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Electromyography: Recording D. Gordon E. Robertson, PhD, FCSB Biomechanics Laboratory, School of Human Kinetics, University of Ottawa, Ottawa, Canada D.

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Presentation on theme: "Electromyography: Recording D. Gordon E. Robertson, PhD, FCSB Biomechanics Laboratory, School of Human Kinetics, University of Ottawa, Ottawa, Canada D."— Presentation transcript:

1 Electromyography: Recording D. Gordon E. Robertson, PhD, FCSB Biomechanics Laboratory, School of Human Kinetics, University of Ottawa, Ottawa, Canada D. Gordon E. Robertson, PhD, FCSB Biomechanics Laboratory, School of Human Kinetics, University of Ottawa, Ottawa, Canada

2 Biomechanics Laboratory, University of Ottawa2 EMG Recording: Topics Surface or indwelling Electrode placement Type of amplifier Common Mode Rejection Ratio (CMRR) Dynamic range and Gain Input impedance and skin resistance Frequency response Telemetry versus directly wired

3 Biomechanics Laboratory, University of Ottawa3 Types of Electrodes Bipolar surface Needle Fine-wire

4 Biomechanics Laboratory, University of Ottawa4 Surface Electrodes lower frequency spectrum (20 to 500 Hz) relatively noninvasive, cabling does encumber subject, telemetry helps skin preparation usually necessary surface muscles only global pickup (whole muscle) inexpensive and easy to apply

5 Surface Electrodes pre-gelled disposable electrodes are most common and inexpensive MLS pre-amplified electrodes reduce movement artifact Delsys Trigno includes 3D accelerometers Biomechanics Laboratory, University of Ottawa5

6 6 Indwelling Electrodes fine wire or needle localized pickup difficult to insert invasive, possible nerve injury produces higher frequency spectrum (10 to 2000 Hz) can record deep muscles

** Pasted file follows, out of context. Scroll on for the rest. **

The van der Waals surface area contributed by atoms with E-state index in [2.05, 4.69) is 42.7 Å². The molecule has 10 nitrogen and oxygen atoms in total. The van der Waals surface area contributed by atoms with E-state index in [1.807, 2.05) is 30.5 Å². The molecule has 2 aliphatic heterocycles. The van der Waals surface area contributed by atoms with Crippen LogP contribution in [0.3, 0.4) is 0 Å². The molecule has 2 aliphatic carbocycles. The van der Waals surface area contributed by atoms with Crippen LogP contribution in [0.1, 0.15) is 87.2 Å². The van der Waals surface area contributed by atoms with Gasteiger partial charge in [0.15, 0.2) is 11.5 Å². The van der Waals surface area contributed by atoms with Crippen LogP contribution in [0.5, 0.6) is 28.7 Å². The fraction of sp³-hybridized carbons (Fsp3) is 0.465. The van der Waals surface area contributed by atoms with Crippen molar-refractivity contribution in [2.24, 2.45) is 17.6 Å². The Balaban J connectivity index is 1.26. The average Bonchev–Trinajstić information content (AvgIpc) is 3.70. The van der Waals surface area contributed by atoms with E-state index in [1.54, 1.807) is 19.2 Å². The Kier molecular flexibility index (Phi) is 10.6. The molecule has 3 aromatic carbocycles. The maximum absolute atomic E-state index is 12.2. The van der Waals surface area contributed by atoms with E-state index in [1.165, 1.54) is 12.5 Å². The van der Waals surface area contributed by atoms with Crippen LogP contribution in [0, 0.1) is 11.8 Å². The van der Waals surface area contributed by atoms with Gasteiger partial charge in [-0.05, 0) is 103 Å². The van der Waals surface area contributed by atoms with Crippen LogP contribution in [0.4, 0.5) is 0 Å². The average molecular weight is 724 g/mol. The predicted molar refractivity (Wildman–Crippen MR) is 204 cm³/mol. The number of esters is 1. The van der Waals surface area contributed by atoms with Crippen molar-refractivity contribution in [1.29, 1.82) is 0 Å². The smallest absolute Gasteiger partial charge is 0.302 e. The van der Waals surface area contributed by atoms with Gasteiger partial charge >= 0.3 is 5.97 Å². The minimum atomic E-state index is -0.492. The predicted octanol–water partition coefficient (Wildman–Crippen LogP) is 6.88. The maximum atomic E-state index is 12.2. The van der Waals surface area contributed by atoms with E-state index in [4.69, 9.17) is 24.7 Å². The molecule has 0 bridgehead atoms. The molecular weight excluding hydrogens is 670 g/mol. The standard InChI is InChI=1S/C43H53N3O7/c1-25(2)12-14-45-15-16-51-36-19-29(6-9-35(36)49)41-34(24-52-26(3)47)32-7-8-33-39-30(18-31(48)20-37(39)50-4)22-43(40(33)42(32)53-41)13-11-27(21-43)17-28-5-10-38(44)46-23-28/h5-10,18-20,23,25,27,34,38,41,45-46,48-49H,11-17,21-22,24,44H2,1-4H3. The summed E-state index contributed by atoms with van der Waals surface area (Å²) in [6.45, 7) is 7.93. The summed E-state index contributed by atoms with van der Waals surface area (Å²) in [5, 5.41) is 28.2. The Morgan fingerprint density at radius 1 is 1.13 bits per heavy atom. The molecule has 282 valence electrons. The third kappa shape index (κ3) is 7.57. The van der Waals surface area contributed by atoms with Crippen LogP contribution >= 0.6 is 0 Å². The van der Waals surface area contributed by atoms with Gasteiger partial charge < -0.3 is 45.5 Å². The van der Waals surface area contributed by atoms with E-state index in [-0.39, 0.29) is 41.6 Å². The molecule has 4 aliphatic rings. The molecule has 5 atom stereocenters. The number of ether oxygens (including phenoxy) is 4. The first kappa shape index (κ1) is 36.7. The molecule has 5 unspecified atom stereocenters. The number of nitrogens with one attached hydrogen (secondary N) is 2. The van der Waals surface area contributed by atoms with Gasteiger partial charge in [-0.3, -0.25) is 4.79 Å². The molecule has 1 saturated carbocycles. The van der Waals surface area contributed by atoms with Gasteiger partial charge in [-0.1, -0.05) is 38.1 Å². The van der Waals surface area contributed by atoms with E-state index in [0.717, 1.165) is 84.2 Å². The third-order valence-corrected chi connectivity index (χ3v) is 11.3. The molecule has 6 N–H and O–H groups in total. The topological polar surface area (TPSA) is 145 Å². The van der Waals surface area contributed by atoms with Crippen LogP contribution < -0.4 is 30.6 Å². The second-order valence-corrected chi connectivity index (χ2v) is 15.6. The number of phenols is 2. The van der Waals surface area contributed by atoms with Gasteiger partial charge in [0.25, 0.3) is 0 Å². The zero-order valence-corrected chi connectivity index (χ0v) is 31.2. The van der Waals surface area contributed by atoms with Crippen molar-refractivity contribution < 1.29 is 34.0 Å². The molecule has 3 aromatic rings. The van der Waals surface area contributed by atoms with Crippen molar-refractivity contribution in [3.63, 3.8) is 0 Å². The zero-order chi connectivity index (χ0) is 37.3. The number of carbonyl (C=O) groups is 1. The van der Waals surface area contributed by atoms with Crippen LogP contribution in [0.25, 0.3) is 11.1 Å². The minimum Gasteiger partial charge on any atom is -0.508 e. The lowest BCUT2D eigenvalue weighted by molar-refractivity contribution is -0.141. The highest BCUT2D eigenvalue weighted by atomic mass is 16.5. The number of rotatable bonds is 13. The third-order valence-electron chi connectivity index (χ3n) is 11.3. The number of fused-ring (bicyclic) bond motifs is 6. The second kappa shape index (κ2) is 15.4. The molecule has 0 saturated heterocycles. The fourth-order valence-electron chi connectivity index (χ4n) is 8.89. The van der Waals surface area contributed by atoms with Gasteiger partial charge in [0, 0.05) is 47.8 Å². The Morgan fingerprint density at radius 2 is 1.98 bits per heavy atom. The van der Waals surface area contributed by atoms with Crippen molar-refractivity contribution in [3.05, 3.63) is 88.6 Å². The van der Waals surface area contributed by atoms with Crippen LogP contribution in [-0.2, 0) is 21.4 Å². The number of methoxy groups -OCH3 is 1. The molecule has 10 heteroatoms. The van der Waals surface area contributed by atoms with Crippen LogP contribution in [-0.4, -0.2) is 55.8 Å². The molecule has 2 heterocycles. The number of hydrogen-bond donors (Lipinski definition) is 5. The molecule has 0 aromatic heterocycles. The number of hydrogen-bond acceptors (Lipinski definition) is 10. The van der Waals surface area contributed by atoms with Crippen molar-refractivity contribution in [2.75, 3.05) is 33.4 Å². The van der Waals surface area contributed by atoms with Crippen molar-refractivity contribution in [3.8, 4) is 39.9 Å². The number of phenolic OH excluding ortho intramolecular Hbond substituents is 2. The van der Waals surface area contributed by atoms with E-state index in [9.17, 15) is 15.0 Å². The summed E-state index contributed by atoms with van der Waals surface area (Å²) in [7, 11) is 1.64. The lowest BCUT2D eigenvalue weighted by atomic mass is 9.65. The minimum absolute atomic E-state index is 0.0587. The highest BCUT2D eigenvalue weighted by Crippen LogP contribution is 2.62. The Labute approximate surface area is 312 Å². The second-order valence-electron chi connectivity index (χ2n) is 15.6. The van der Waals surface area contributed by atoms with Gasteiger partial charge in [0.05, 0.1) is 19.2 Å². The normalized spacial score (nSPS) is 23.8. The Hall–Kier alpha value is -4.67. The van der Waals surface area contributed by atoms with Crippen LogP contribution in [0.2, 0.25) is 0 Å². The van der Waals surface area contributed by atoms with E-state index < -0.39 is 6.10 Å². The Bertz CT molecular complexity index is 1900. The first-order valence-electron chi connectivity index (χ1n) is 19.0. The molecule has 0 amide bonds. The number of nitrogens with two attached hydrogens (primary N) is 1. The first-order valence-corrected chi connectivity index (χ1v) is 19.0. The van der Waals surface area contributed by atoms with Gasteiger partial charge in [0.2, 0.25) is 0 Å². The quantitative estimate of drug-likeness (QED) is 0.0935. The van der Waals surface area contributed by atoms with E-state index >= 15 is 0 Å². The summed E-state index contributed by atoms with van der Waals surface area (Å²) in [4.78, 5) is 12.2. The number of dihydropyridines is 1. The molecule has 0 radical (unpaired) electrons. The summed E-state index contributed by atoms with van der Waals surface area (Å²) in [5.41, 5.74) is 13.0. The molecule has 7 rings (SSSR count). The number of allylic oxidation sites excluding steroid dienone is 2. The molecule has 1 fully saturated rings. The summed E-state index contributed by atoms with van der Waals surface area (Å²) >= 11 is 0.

7 Biomechanics Laboratory, University of Ottawa7 Electrode Placement electrode pairs in parallel with fibres midway between motor point and myotendinous junction (or near belly of muscle) approximately 2 cm apart, better if electrodes are fixed together to reduce relative movement

8 Biomechanics Laboratory, University of Ottawa8 Surface Electrode Placement motor point frequency spectra strongest EMG best myotendinous junctions

9 Biomechanics Laboratory, University of Ottawa9 Noise Reduction and Grounding leads should be immobilized to skin surgical webbing can help reduce movement artifacts ground electrode placed over electrically neutral area usually bone N.B. there should be only one ground electrode per person to prevent ground loops that could cause an electrical shock

10 Biomechanics Laboratory, University of Ottawa10 Surface Electrode System (preamplifier type) Differential amplifier Leads Electrodes Ground or reference electrode Cable

11 Biomechanics Laboratory, University of Ottawa11 Type of Amplifier because EMG signals are small (< 5 mV) and external signals (radio, electrical cables, fluorescent lighting, television, etc.) are relatively large, EMG signals cannot be distinguished from background noise background noise (hum) is a common mode signal (i.e., arrives at all electrodes simultaneously) common mode signals can be removed by differential amplifiers single-ended (SE) amplifiers may be used after differential preamplified electrodes

12 Biomechanics Laboratory, University of Ottawa12 Common Mode Rejection Ratio (CMRR) ability of a differential amplifier to perform accurate subtractions (attenuate common mode noise) usually measured in decibels (y = 20 log 10 x) EMG amplifiers should be >80 dB (i.e., S/N of :1, the difference between two identical 1 mV sine waves would be 0.1 V) most modern EMG amplifiers are >100 dB